In the first place, the power conferred is a legislative one, and plainly discretionary, both as to what declarations of nuisances should be made, and as to the manner of dealing with the subject-matter of the declarations. The city, in the exercise of its discretionary legislative power thus conferred, has not seen fit to legislate as to situations like those under review. That which was necessary to be done before the conditions complained of could be abated upon the private lands where they existed, and at the hands of the city's agents in the exercise of administrative functions, has never been done. No officer or agent of the city was authorized to do what the court contemplated might have been done. The city's only shortcoming must therefore have been legislative, and result from the fact that its common council had not seen fit, in the exercise of its legislative functions, to take certain action deemed to be appropriate to situations like that here disclosed. But as respects the exercise of both discretionary powers generally, and legislative powers where the law has not either expressly or by clear implication imposed a duty as to their exercise, no liability attaches for either their non-exercise or the manner of their exercise. Anderson v. East, 117 Ind. 126, 127, 19 N.E. 726; Hines v. Charlotte, 72 Mich. 278, 40 N.W. 333; McDade v. Chester, 117 Pa. 414, 424, 12 A. 421; Kiley v. Kansas, 87 Mo. 103, 108.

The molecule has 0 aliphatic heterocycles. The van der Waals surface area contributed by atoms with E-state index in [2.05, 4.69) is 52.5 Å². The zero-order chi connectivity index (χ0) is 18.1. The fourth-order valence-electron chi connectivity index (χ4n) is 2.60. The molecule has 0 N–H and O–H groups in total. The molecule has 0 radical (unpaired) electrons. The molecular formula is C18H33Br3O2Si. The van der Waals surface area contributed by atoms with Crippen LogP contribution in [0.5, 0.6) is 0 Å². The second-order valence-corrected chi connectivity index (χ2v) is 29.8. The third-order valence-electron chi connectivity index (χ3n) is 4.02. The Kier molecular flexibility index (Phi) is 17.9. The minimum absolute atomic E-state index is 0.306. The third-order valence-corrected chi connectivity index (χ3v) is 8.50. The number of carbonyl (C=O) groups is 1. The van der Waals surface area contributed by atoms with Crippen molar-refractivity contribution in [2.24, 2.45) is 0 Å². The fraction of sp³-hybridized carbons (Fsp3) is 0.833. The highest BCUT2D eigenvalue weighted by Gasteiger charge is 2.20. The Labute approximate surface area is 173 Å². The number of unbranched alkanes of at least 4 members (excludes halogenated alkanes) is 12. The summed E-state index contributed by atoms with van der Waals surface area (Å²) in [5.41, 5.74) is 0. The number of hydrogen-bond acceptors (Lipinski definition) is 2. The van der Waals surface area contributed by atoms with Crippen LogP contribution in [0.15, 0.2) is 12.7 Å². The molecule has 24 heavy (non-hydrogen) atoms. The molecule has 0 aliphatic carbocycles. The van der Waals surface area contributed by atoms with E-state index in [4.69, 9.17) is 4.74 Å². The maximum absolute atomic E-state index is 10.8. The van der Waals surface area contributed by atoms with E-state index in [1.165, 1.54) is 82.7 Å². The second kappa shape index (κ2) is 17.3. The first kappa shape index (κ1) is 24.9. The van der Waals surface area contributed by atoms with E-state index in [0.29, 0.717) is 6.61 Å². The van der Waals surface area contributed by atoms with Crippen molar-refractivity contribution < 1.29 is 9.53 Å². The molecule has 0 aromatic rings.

But the aspect of the case thus far considered is only one of the results of the application of broader principles. It is accepted law that the grant of authority to a municipal corporation, or acceptance by it of authority conferred, for the performance of strictly governmental duties, does not of itself create a liability for an omission to perform such duties, or for a negligent performance of them, and that the only liability in such cases is that which is declared by statute either expressly or by clear implication. Hewison v. New Haven, 37 Conn. 475, 482; Colwell v. Waterbury, 74 id. 568, 573, 51 A. 530; Hill v. Boston, 122 Mass. 344; 2 Dillon on Mun. Corp., § 950. The duty which the defendant owed in the care of this street, including its sidewalk, arose from certain general statutes which defined and fixed the duty and imposed the liability for nonperformance. There was no other duty or liability, and that duty and liability was precisely the same as that which rested, and rests, upon every town, city or borough in the State, with respect to the care of every highway within them. Hewison v. New Haven, 34 Conn. 136, 139; Beardsley v. Hartford, 50 id. 529, 537; Lavigne v. New Haven, 75 id. 693, 696, 55 A. 569. This duty was expressed to be that of repair, and the liability that of responding in damages to one who was injured in his person or property by means of the highway's defective condition. General Statutes, §§ 2013, 2020. The duty thus imposed was in its legal measure not an absolute one, but one which called for the exercise of reasonable care to maintain the street in a reasonably safe condition for public travel. This was the uniform rule of duty for highway care; but as reasonableness of care and condition may vary with each set of surrounding circumstances, diverse in character it may be, the practical requirements of each place and occasion might be very unlike, but they would be unlike not because there was any shifting or variable measure of duty arising from whatever cause, but because that measure involved a consideration of all the surrounding circumstances.